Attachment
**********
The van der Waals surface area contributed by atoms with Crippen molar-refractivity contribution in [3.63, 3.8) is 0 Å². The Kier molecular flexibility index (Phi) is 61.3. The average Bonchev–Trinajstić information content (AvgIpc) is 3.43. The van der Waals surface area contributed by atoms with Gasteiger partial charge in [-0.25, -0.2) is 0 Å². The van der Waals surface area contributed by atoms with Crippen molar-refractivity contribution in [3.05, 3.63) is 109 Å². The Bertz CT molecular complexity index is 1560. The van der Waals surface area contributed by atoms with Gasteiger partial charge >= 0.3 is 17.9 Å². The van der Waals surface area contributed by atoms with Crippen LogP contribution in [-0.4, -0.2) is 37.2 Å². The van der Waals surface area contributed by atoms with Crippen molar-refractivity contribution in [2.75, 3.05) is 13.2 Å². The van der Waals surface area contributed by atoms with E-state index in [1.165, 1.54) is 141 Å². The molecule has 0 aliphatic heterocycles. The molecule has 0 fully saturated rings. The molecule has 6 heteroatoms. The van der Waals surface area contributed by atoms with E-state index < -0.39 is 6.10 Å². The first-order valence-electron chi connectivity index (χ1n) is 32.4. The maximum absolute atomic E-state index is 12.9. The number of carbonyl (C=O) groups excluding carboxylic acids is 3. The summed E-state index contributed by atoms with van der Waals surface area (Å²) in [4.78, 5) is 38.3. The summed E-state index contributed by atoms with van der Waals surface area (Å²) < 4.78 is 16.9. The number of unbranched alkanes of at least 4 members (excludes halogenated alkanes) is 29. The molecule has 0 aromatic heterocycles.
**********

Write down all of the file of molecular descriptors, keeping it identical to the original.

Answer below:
The van der Waals surface area contributed by atoms with Crippen molar-refractivity contribution in [3.63, 3.8) is 0 Å². The Kier molecular flexibility index (Phi) is 61.3. The average Bonchev–Trinajstić information content (AvgIpc) is 3.43. The van der Waals surface area contributed by atoms with Gasteiger partial charge in [-0.25, -0.2) is 0 Å². The van der Waals surface area contributed by atoms with Crippen molar-refractivity contribution in [3.05, 3.63) is 109 Å². The Bertz CT molecular complexity index is 1560. The van der Waals surface area contributed by atoms with Gasteiger partial charge >= 0.3 is 17.9 Å². The van der Waals surface area contributed by atoms with Crippen LogP contribution in [-0.4, -0.2) is 37.2 Å². The van der Waals surface area contributed by atoms with Crippen molar-refractivity contribution in [2.75, 3.05) is 13.2 Å². The van der Waals surface area contributed by atoms with E-state index in [1.165, 1.54) is 141 Å². The molecule has 0 aliphatic heterocycles. The molecule has 0 fully saturated rings. The molecule has 6 heteroatoms. The van der Waals surface area contributed by atoms with E-state index < -0.39 is 6.10 Å². The first-order valence-electron chi connectivity index (χ1n) is 32.4. The maximum absolute atomic E-state index is 12.9. The number of carbonyl (C=O) groups excluding carboxylic acids is 3. The summed E-state index contributed by atoms with van der Waals surface area (Å²) in [4.78, 5) is 38.3. The summed E-state index contributed by atoms with van der Waals surface area (Å²) < 4.78 is 16.9. The number of unbranched alkanes of at least 4 members (excludes halogenated alkanes) is 29. The molecule has 0 aromatic heterocycles.